As Classicists we like to focus on the long view of history and to see ourselves in the deeper and stronger currents of time. But if we are honest, we know that we are equally, if not more, shaped by the eddies of our own day and its current events.
The increase in publicly pronounced and tolerated–if not also valorized–racism over the past few years has been shocking to many, although perhaps not to our friends and family who have faced bigotry their entire lives. The most recent year especially has seen a casualization of the rhetoric and political action of the far right in a way I once thought impossible.
Media outlets feed on the extreme voices because they don’t know how to report the news in the modern world. They have a vested financial interest in observing if not perpetuating the controversy. As a result, voices that spew ignorance and hate get more notice than they merit and they can do more harm in causing trauma to those who are marginalized already and, as part of their design, attracting the ignorant, insane or hopeless to their ideas.
When we started this blog, I never imagined I would spend so much time arguing with Nazis online or writing about politics. Last year, following events in Charlottesville, we did both: defending writing about Classics and politics, dismissing charges of political correctness as a tone policing act of the status quo, defending the humanities against conservative attacks, and, recently, arguing that the voices that reject literary theory are also those who align with conservative viewpoints.
Part of this has come from responding to current events, but it has also been inspired by hate speech directed our way. Last year, a week after the Charlottesville event, we received a comment accusing us of supporting “white genocide” or being a “Jewish supremacist”. The antisemitic harassment online has been fairly consistent since; as has a struggle over what it means to be a Classicist.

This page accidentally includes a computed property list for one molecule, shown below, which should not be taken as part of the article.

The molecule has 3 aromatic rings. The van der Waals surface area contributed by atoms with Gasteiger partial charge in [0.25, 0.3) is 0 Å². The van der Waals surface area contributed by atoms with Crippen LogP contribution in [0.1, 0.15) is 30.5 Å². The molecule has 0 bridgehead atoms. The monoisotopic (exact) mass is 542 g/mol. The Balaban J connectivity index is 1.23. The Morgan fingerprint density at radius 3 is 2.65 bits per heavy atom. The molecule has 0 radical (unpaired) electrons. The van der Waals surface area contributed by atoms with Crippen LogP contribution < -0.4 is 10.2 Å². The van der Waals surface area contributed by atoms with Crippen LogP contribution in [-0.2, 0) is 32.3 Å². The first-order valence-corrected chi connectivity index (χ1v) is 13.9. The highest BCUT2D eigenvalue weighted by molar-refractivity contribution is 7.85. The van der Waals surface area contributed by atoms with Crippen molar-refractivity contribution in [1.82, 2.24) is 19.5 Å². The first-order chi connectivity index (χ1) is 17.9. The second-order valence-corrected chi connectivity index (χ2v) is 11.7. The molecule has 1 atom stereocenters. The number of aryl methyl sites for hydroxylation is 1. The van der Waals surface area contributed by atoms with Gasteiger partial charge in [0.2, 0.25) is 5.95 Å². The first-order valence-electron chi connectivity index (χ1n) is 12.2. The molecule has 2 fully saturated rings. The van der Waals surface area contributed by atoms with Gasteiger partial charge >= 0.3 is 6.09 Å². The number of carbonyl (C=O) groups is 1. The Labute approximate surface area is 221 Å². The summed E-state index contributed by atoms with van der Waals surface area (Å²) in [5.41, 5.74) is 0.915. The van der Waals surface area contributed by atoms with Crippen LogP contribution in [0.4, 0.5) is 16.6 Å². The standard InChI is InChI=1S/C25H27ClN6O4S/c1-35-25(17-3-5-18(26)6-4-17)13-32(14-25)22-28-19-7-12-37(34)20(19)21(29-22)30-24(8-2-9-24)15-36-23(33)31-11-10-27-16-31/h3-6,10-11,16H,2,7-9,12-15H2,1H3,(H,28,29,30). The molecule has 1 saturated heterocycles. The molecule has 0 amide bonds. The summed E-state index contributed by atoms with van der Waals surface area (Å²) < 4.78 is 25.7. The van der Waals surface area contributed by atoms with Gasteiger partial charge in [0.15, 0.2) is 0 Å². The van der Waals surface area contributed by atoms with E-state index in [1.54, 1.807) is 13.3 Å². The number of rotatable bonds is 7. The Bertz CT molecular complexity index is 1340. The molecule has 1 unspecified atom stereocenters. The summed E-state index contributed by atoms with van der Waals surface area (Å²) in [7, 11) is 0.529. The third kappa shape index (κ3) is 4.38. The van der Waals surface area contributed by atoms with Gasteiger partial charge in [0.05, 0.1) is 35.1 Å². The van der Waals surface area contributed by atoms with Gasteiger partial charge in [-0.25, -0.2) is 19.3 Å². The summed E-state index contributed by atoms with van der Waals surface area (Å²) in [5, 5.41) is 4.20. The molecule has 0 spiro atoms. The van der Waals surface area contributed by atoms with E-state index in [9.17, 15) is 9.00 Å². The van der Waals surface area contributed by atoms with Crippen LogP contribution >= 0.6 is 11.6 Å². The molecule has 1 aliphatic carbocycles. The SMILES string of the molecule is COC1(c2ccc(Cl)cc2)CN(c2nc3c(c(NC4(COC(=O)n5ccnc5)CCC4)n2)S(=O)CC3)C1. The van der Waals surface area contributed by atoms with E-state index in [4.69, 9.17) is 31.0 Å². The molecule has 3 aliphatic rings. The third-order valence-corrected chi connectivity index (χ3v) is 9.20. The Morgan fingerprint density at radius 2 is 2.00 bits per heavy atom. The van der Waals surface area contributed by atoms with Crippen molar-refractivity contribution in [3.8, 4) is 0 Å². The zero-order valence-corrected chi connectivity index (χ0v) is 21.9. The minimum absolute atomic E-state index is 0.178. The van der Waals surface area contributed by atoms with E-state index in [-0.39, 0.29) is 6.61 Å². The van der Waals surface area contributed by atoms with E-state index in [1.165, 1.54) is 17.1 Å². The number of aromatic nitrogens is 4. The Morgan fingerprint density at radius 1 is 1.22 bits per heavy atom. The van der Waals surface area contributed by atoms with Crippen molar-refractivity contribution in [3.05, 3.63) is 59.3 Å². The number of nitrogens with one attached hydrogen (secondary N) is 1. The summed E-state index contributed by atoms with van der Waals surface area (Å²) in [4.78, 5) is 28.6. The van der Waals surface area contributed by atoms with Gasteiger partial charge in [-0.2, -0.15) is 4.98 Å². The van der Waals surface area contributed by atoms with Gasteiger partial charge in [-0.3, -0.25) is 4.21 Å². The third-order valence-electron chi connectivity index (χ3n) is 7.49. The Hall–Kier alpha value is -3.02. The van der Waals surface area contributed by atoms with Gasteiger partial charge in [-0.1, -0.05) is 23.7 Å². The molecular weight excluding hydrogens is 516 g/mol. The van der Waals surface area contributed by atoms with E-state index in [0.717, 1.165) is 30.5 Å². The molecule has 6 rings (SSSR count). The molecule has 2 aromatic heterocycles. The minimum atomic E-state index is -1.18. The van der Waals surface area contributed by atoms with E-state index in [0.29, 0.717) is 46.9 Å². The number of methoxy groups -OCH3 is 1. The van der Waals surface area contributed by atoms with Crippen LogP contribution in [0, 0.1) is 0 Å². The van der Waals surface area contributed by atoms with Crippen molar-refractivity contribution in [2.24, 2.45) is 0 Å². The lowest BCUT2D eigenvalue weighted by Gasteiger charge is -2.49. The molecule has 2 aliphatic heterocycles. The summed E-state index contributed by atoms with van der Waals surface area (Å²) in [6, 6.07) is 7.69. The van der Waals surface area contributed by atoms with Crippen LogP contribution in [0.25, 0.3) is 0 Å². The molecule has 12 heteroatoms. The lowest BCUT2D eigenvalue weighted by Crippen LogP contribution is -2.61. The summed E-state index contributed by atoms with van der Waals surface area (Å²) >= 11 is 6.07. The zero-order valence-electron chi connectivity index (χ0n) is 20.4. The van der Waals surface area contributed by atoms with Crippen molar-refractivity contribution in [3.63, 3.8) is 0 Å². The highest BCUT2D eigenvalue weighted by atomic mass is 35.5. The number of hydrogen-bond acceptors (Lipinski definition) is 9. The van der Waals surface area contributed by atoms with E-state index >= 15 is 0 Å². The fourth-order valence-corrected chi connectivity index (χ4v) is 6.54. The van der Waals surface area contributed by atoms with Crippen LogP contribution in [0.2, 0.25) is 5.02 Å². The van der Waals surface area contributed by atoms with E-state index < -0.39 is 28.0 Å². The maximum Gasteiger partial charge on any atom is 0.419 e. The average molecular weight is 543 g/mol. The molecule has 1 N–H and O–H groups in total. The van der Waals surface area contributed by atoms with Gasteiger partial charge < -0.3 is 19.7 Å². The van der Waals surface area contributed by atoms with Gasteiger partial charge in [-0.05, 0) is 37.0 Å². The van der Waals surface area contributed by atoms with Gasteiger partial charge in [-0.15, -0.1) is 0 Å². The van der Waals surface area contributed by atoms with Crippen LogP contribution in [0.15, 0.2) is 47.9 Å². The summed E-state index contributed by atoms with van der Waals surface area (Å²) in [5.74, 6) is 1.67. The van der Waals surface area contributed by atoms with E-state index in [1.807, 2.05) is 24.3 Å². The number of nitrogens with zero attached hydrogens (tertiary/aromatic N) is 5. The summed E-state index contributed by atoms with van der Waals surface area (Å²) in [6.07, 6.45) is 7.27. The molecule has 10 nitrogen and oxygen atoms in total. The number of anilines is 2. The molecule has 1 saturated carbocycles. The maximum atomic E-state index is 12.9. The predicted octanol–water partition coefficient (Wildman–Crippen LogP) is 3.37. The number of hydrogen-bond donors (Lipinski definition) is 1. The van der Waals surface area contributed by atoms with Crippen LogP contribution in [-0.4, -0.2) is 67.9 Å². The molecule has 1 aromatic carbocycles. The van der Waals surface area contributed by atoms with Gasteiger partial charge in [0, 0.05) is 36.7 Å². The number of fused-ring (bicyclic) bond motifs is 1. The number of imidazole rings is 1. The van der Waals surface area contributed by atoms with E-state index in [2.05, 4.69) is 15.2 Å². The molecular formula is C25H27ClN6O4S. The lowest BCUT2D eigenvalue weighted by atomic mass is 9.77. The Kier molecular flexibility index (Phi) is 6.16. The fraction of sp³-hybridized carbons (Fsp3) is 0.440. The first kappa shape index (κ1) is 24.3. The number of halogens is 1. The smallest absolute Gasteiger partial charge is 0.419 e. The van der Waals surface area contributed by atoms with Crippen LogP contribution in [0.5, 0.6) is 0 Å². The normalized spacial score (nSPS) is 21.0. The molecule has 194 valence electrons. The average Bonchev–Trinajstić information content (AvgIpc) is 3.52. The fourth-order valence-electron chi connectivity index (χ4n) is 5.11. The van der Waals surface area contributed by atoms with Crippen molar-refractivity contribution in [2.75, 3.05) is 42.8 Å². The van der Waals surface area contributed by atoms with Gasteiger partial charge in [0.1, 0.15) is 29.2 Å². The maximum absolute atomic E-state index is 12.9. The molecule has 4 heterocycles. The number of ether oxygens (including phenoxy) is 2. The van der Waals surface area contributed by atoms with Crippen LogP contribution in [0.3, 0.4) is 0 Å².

If we have responded haphazardly and sometimes reactively, we have also been inspired by dozens of other who are doing braver and more rigorous work to question the boundaries of our discipline, the voices within it, and its historical meanings. So, today, if you are feeling shocked or sick at media coverage, take a break and look at the critical work being done by the Classics Community online.
The work of these students, scholars and friends has been inspiring, edifying, and comforting over the past year.
Sarah Teets’ fine piece in Eidolon, Classical Slavery and Jeffersonian Racism
Rebecca Futo Kennedy’s talk on White Supremacy and Classics Scholarship or “On nationalisms Classical Antiquity, and Our Inhumanity” or On Genetics and Ancient Greeks, or on “Blood & Soil”
Pretty much everything Pharos and Curtis Dozier has done over the past year
John Bracey’s exploration of “Why Students of Color Don’t take Latin”
Dan-El Padilla Peralta’s “The Colorblind Bard” discussion
Denise Eileen McCoskey’s post on Racist Use of DNA in work on Classical Antiquity
Brandeis Student Helen Wong’s reflections on being a student of color studying classics
Yung In Chae’s “White People Explain Classics to Us”
Sarah Bond’s analysis of the Modern Romance with Sparta
The work of Classics and Social Justice
Daniel Walden’s “Dismantling the West”
The public advocacy of Matthew Sears against hatred and ignorance
A little outside of Classics, but still important, many posts from Everyday Orientalism